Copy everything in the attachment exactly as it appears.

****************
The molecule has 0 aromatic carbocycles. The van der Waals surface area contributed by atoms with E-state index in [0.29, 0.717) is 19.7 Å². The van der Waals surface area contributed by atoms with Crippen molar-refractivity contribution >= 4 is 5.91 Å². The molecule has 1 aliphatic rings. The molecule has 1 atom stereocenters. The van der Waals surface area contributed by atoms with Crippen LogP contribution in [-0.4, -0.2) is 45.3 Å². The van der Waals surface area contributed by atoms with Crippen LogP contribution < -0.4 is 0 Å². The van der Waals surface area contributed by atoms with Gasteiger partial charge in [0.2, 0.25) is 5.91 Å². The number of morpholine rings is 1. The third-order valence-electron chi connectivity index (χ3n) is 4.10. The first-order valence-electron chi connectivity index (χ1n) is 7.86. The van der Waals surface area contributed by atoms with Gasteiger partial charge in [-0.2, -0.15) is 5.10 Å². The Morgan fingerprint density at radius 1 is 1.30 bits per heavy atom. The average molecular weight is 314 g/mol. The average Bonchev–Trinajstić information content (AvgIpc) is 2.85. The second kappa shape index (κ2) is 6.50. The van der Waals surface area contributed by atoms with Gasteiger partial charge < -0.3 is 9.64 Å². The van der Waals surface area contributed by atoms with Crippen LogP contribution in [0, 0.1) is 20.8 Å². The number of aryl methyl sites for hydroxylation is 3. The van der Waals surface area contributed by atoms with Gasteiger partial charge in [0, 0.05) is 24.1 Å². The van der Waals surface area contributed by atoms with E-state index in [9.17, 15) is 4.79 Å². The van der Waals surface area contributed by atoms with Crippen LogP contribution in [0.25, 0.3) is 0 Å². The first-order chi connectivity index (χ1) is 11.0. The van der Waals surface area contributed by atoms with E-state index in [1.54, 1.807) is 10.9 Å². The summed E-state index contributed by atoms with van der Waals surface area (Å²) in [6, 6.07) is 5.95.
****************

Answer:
The molecule has 0 aromatic carbocycles. The van der Waals surface area contributed by atoms with E-state index in [0.29, 0.717) is 19.7 Å². The van der Waals surface area contributed by atoms with Crippen molar-refractivity contribution >= 4 is 5.91 Å². The molecule has 1 aliphatic rings. The molecule has 1 atom stereocenters. The van der Waals surface area contributed by atoms with Crippen LogP contribution in [-0.4, -0.2) is 45.3 Å². The van der Waals surface area contributed by atoms with Crippen LogP contribution < -0.4 is 0 Å². The van der Waals surface area contributed by atoms with Gasteiger partial charge in [0.2, 0.25) is 5.91 Å². The number of morpholine rings is 1. The third-order valence-electron chi connectivity index (χ3n) is 4.10. The first-order valence-electron chi connectivity index (χ1n) is 7.86. The van der Waals surface area contributed by atoms with Gasteiger partial charge in [-0.2, -0.15) is 5.10 Å². The Morgan fingerprint density at radius 1 is 1.30 bits per heavy atom. The average molecular weight is 314 g/mol. The average Bonchev–Trinajstić information content (AvgIpc) is 2.85. The second kappa shape index (κ2) is 6.50. The van der Waals surface area contributed by atoms with Gasteiger partial charge < -0.3 is 9.64 Å². The van der Waals surface area contributed by atoms with Crippen LogP contribution in [0, 0.1) is 20.8 Å². The number of aryl methyl sites for hydroxylation is 3. The van der Waals surface area contributed by atoms with Gasteiger partial charge in [0, 0.05) is 24.1 Å². The van der Waals surface area contributed by atoms with E-state index in [9.17, 15) is 4.79 Å². The van der Waals surface area contributed by atoms with Crippen LogP contribution in [0.25, 0.3) is 0 Å². The first-order chi connectivity index (χ1) is 11.0. The van der Waals surface area contributed by atoms with E-state index in [1.54, 1.807) is 10.9 Å². The summed E-state index contributed by atoms with van der Waals surface area (Å²) in [6, 6.07) is 5.95.